“They are currently talking about giving up on the science and research projects we have, such as Horizon. Most members of the public have never heard of them, but they are of huge importance to the scientific community. We have already given up on the policing and security co-operation. I had assumed the police and security services would in practice ignore the fact we’re no longer signed up to the Schengen information-sharing agreement, but I was horrified to discover we are no longer getting the information on terrorism and crime and we are not sharing what we know. We are no longer in Europol.

“No one voted for these things. A lot of Brexiters thought we should never leave the single market, of which Margaret Thatcher’s government was the architect. It was only supposed to have been about getting out of political Europe.”

Ken Clarke lectures Andrew Bridgen on democracy. Photograph: House of Commons.

While the travails of the United Kingdom are unique and self-inflicted, Clarke says it is important to see them as part of a worldwide phenomenon. “What appears to be happening is that the global economy is coming apart, there is a revival of nationalism and protectionism around the world, and the rules-based international order, which politicians of my generation joyfully believed we were getting close to achieving in the 1990s and early 2000s, is now suffering a dreadful setback.

“Parliamentary democracy is not working as it used to in North America and Western Europe. Portugal and the Netherlands are finding it difficult to put credible governments together. There are some Eastern European countries in trouble, too. There are a lot of factors that have brought this about. Modern media and communications are among them.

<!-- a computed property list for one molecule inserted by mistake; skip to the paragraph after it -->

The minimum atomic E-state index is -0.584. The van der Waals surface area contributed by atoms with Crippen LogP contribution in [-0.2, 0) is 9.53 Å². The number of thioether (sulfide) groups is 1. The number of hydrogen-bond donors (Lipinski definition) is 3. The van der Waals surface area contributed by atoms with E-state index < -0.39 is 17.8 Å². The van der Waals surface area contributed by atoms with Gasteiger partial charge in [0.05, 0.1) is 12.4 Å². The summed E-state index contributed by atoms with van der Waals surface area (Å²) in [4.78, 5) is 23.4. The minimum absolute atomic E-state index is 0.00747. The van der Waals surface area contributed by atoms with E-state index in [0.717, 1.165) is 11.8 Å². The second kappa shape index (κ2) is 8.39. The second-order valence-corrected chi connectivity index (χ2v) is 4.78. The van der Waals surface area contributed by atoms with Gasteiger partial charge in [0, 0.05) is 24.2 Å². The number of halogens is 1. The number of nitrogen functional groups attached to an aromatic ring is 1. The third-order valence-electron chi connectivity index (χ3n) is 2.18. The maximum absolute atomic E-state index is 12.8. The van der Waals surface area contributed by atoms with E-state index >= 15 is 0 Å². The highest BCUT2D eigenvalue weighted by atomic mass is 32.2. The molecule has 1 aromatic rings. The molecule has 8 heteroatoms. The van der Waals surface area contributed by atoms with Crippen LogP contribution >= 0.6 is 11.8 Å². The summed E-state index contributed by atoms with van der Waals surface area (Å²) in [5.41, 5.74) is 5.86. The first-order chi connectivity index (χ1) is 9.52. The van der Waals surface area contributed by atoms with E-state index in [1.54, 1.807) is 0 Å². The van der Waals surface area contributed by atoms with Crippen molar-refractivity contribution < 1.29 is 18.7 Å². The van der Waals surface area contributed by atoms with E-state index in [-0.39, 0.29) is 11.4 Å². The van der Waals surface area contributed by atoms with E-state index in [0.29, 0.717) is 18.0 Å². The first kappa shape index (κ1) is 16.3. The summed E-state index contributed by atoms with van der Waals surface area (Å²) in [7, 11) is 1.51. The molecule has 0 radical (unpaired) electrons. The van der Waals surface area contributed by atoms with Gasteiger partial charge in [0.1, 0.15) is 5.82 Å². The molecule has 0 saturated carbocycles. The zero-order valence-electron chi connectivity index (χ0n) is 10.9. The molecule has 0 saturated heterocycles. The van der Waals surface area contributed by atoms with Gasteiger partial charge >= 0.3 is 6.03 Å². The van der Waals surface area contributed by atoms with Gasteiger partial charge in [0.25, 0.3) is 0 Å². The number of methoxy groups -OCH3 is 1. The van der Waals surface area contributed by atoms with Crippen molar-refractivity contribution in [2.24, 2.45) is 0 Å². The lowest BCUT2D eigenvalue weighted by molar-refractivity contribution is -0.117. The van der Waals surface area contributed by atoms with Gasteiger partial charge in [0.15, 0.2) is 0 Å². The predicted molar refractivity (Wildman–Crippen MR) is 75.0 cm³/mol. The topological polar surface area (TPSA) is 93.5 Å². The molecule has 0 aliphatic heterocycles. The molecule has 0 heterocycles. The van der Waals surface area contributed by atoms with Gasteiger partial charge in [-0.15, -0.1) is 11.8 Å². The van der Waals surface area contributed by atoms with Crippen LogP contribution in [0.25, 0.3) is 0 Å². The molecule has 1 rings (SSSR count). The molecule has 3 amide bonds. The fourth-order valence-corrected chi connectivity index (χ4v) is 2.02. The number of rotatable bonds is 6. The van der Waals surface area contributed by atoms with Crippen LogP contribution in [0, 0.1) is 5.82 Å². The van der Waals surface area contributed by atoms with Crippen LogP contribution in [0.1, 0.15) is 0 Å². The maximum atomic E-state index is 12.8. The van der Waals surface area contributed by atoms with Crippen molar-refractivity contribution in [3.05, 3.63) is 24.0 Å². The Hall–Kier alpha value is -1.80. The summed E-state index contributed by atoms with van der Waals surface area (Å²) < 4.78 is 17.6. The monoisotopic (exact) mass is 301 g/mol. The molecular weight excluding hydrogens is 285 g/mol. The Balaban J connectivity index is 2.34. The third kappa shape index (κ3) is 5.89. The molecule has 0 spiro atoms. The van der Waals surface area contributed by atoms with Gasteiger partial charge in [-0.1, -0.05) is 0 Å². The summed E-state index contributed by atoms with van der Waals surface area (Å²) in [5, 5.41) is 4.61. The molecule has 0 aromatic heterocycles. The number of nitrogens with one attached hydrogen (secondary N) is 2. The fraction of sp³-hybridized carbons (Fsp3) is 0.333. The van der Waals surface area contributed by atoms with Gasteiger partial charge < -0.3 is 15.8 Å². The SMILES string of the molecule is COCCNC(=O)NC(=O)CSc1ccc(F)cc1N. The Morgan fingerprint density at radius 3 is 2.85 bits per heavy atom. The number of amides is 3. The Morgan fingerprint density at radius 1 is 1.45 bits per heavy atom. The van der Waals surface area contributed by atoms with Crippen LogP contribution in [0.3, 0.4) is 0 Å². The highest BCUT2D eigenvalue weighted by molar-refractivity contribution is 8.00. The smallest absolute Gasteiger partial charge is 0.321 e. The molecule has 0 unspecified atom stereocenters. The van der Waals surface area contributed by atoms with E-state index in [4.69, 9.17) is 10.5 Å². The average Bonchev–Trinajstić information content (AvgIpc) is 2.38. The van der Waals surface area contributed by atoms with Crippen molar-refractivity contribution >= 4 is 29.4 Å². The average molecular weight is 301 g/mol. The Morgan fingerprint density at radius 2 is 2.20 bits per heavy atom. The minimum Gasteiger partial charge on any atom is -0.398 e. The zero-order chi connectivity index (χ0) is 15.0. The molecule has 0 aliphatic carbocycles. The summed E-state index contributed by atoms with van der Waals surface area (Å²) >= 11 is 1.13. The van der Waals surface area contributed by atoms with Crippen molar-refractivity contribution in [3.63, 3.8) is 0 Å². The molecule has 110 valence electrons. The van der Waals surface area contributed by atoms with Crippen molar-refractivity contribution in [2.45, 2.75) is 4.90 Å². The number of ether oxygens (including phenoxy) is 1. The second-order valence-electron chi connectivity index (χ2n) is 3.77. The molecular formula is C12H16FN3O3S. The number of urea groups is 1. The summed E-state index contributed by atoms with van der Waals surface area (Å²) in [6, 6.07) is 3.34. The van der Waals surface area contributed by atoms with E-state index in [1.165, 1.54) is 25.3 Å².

“The pace of change in the modern world seems to accelerate all the time and wide sections of society, being hurt by that change, resent it and can’t understand it, and there is an increasing yearning for colourful theatrical personalities with simple solutions to complex problems. These individuals offer up scape-goats and easy ways out that save people from having to engage with the complexities of a very confusing and changing world.
“Angry protest has consumed every Western democracy. Angela Merkel leaving office in Germany brings to an end one of the last links we have to the days of stable government and order.

“We find ourselves adrift at the worst possible time and are quarrelling with the European Union when our strategic interests are identical. We should be looking particularly at the threat from Russia. We have also managed to go back in time in our relationship with America to the point where we are again no more than a satellite state of the United States, when it’s more unpredictable, isolationist and obsessed with its internal politics than it has been for some time.

“The shambolic withdrawal from Afghanistan was a symbol of the decline of the West. We are no more than a minor part of a declining military and political alliance.”

Boris Johnson looks unimpressed with a speech former Tory MP Ken Clarke had made. Photograph: Parliament Live.